Other Uses The bark is used for dyeing leather and cloth[299 ]. A white latex exudes from the bark. It is used as a glue, and has been used as an adulterant in rubber[299 ]. The heartwood is pale yellow to brown, darkening upon exposure; it is clearly demarcated from the 50 - 75mm wide band of paler sapwood. The grain is interlocked; texture medium to coarse; the wood has a strong mint-like odour and a slightly oily feel. The wood is of medium weight, moderately hard, of good durability, being resistent to fungi, dry wood borers and termites. The wood seasons well, without warping or splitting; movement in service is small. The wood is easy to saw and to work with hand and machine tools - it contains, however, hard deposits ('iroko stones', mainly consisting of calcium carbonate), which can blunt cutting edges. In planing, the interlocked grain may cause some tearing, but this can be avoided by using cutting angles of 15° or less. The wood holds nails well, but nailing may cause some splitting. It finishes well, but filler is needed. It glues easily. A wood of high quality, it is used for construction work, shipbuilding and marine carpentry, sleepers, sluice gates, framework, trucks, draining boards, outdoor and indoor joinery, stairs, doors, frames, garden furniture, cabinet work, panelling, flooring and profile boards for decorative and structural uses. It is also used for carving, domestic utensils, musical instruments and toys. As it is resistant to acids and bases, it is used for tanks and barrels for food and chemical products and for laboratory benches. It is used as sliced veneer but only rarely as rotary veneer[299 , 848 ]. The wood is used for fuel and for making charcoal299].
Cultivation details
Milicia regia is a plant of the moist, lowland tropics. It has been cultivated and has grown well in Nigeria, on sandy soils with 2,000 - 2,500mm of rain per year, whereas on coarse sand and gravel with 1,000 - 1,500mm of rainfall, the trees grew poorly and were of bad form[299 ]. The tree demands intense light and does not tolerate deep shade[299. In young secondary forest it cannot compete with the climbers and shrubs. It requires a well-drained soil[299 ]. This species is considered to be more water demanding and less drought-resistant than the closely related Milicia excelsa[299 ]. Cultivation of the plant has proven to be difficult because plantations are often severely affected by pest problems[299 ]. Young plants transplant well[299 ]. Four-year-old trees in a plantation in Nigeria were 9 metres tall with a stem diameter of 13cm[299 ]. The plant coppices well[299 ]. A dioecious species, both male and female forms need to be grown if fruit and seed are required[299 ].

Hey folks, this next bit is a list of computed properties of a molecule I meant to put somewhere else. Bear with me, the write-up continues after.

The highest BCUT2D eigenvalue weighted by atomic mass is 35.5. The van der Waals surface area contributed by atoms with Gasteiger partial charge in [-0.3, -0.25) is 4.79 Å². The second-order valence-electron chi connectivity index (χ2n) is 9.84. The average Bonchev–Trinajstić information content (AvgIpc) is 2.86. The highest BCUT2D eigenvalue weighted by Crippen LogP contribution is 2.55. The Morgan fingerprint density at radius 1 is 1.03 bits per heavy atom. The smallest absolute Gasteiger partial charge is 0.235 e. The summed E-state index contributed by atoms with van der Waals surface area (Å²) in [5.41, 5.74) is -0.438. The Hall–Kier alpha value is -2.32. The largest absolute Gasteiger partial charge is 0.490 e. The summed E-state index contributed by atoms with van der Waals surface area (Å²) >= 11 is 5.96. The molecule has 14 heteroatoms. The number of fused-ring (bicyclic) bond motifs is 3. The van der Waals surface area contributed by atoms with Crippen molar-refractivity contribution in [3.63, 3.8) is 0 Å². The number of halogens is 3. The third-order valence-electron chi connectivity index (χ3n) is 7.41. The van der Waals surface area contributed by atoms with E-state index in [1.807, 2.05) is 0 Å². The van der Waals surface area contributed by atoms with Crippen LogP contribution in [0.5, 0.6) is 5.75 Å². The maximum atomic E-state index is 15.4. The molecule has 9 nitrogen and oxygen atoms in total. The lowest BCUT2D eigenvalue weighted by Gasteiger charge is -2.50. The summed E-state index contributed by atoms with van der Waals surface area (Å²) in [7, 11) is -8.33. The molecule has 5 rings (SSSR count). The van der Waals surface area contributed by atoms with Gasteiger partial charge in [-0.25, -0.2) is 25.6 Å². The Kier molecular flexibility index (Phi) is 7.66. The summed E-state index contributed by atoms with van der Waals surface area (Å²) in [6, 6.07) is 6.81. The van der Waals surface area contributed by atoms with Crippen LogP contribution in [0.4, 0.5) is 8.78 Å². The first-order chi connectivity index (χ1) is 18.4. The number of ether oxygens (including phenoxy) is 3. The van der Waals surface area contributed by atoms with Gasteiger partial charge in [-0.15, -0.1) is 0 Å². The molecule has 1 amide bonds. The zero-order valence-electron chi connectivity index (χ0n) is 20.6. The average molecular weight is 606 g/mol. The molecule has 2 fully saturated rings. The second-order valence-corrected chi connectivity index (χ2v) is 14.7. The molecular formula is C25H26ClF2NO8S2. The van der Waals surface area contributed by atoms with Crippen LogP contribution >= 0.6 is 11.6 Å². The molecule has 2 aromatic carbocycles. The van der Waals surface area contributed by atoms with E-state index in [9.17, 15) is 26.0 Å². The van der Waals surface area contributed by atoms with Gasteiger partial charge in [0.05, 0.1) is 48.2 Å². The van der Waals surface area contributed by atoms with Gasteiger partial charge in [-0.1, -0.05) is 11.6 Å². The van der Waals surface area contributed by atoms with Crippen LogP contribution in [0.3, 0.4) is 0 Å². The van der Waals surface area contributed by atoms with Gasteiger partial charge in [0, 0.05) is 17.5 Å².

Propagation
Seed - best sown as soon as it is ripe in a sunny position in a nursery seedbed. A high germination rate can be expected, with the seed sprouting within 14 - 28 days[299 ]. When the seedlings are 5 - 6cm tall, pot them up into individual containers and they should be ready to plant out about 4 months later[299 ]. Stem cuttings. Good percentage[299 ]. Root cuttings. Good percentage[299 ]. Layering. Grafting.
Other Names
Semli (Sierra Leone); Semei (Sierra Leone); Rokko (Nigeria); Semli (Liberia); Semei (Liberia); Pau bicho (Guinea-Bissau); siri (Guinea); Odum (Ghana); Iroko (Côte d`Ivoire); Kambala (Belgium); Molundu (Zaire); Mokongo (Zaire); Lusanga (Zaire); Kambala (Zaire); Mandji (Gabon); Abang (Gabon); Abang (Equatorial Guinea); Kambala (Congo); Abang (Cameroon); Mvuli (Uganda); Mvule (Uganda); Mvuli (Tanzania); Mvule (Tanzania); Mvuli (Kenya); Mvule (Kenya); Mvuli (Ethiopia); Mvule (Ethiopia); Tule (Mozambique); Mufala (Mozambique); Moreira (Angola); Iroko. Binam-ne, Cunde, Kambala, Odum, Odum-nua, Po-de-bicho-amarelo, Po-de-bicho-risso, Po-de-sinsa, Semei, Time, Tumbiro, Tumbu-suro,
Found In
Benin; Cameroon; Côte d'Ivoire; Gambia; Ghana; Guinea; Guinea-Bissau; Liberia; Senegal, Africa, Côte d'Ivoire, Guinée, Ivory Coast, Liberia, Nigeria, Sierra Leone, South Africa, Southern Africa, West Africa,
Weed Potential

Right plant wrong place. We are currently updating this section. Please note that a plant may be invasive in one area but may not in your area so it’s worth checking.

Conservation Status
IUCN Red List of Threatened Plants Status : Status: Vulnerable A1cd
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Author
(A.Chev.) C.C.Berg
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For a list of references used on this page please go here
A special thanks to Ken Fern for some of the information used on this page.
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Subject : Milicia regia